HAVRE — Gokcenur Aslan knows her name is tough for most of her teammates to pronounce, so she’s found a way around it.
“It’s just ‘G,’” she laughed. “I go by ‘G,’ I’ve been ‘G’ since I moved to the America.”
Aslan, originally from Turkey, is the starting point guard for the Montana State-Northern Skylights and is leading the team in minutes, steals and assists as a senior transfer.
“I like passing more than anything,“ she said. “It just feels great, because I created something for them and helped the team and we just scored.”
Aslan said she models her game after Chris Paul, but she’s only become a fan of his recently. Growing up in Turkey, she was a big NBA fan, but it wasn’t players like LeBron James, Kobe Bryan or Michael Jordan who drew her to the game at first.
“It was the 2004 Detroit Pistons,” she laughed. “That was the first time I started playing basketball, and I was way into the NBA. I wouldn’t sleep, it would be like 3 a.m. and I would wake up and just watch their games.”
So what was it about that team?
“I just liked how they didn’t have a big star like a LeBron,” she said. “I loved Ben Wallace, he was my first favorite player. Chauncey Billups, Tayshaun Prince, Rasheed Wallace and Richard Hamilton. Those five just played like a team should. They were the one that made me love basketball.”
The love of basketball sustained her through her youth playing for Turkish club teams and traveling around the country for tournaments against top competition.
Eventually she pursued her love of basketball in the United States, where she could play hoops and get an education — an option that wasn’t available in her home country.
“I’ve been playing basketball from like 13 years and in Turkey, after high school you need to pick either turning professional or going to school,” she explained. “And I wanted to do both. So I did some research and found opportunities in America.”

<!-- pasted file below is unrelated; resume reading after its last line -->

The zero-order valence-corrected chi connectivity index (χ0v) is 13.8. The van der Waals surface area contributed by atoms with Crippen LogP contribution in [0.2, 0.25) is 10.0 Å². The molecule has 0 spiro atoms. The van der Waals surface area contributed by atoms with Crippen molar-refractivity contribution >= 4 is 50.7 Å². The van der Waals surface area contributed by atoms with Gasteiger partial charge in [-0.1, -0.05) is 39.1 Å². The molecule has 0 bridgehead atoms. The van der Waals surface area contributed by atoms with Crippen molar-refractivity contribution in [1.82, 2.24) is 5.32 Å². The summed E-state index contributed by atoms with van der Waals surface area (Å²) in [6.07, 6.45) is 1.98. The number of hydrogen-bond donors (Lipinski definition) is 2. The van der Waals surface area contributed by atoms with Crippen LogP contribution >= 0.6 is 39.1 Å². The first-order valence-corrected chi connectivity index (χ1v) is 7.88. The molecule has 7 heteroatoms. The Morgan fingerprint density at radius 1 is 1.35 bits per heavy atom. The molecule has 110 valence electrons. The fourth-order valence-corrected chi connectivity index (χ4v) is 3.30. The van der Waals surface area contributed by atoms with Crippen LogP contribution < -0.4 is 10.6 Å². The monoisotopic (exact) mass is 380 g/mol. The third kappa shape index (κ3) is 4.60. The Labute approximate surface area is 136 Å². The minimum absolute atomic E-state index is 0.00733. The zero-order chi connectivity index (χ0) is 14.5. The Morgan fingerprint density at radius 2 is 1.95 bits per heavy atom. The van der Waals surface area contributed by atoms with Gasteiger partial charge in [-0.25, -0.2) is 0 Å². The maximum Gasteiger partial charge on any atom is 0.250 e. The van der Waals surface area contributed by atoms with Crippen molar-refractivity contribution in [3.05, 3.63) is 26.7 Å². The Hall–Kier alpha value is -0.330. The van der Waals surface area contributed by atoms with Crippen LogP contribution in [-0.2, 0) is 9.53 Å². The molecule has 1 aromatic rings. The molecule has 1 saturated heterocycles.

Her first stop was Western Nebraska College, a community college in Scottsbluff. It was a big step in a new environment, and her English left a lot to be desired in those first few weeks.
“I was terrible, and I still don’t think I’m the good at it, but I’m working on it,” she laughed. “When I first came, I was really bad. I remember the first time I was trying to speak with my roommate, it was really hard. I had to Google translate everything and look up stuff.”
But she was fluent in the language of basketball.
“I never really had problems understanding my coaches,” she said. “Because basketball language is the same everywhere.”
Other stops followed in pursuit of better academic and athletic fits. Aslan spent her sophomore season at Highland Community College in Illinois. After sitting out the 2016-17 season, she transferred to Division II Fort Hays State University back in Kansas.
At 5-foot-2, Aslan didn’t see the court much for the powerhouse Tigers and went in search of a new home for her final year of eligibility. That’s where MSU-Northern came in.
“Lots of emails and telephone calls,” laughed Skylights coach Chris Mouat. “She’s a business major and it fit right into graduating here. So it’s a one-year deal and we’ll try to enjoy her, because she’s a lot of fun. ‘G’ is pretty dynamic. She’s not very tall, but she’s very savvy handling the basketball.”
Havre was definitely like no place she’d ever been. But she instantly felt welcomed.
“It’s small and it’s colder than I’m used to,” she said. “But there are great people here who help the program, and I really like that.”
The Skylights (9-9 overall, 1-5 Frontier Conference) have struggled at points this season, with several key players missing time due to injury. But they earned their first Frontier Conference win over the weekend and are steadily improving, thanks in part Aslan, a steady veteran presence averaging 36 minutes per night.
“I think we have pretty talented players,” Aslan said. “We had some injuries and games we should have won, and everyone can see that. And now we have the players back. Once they’re ready to play, we’ll be really good.”
Even if you can’t pronounce her name, you should definitely know it.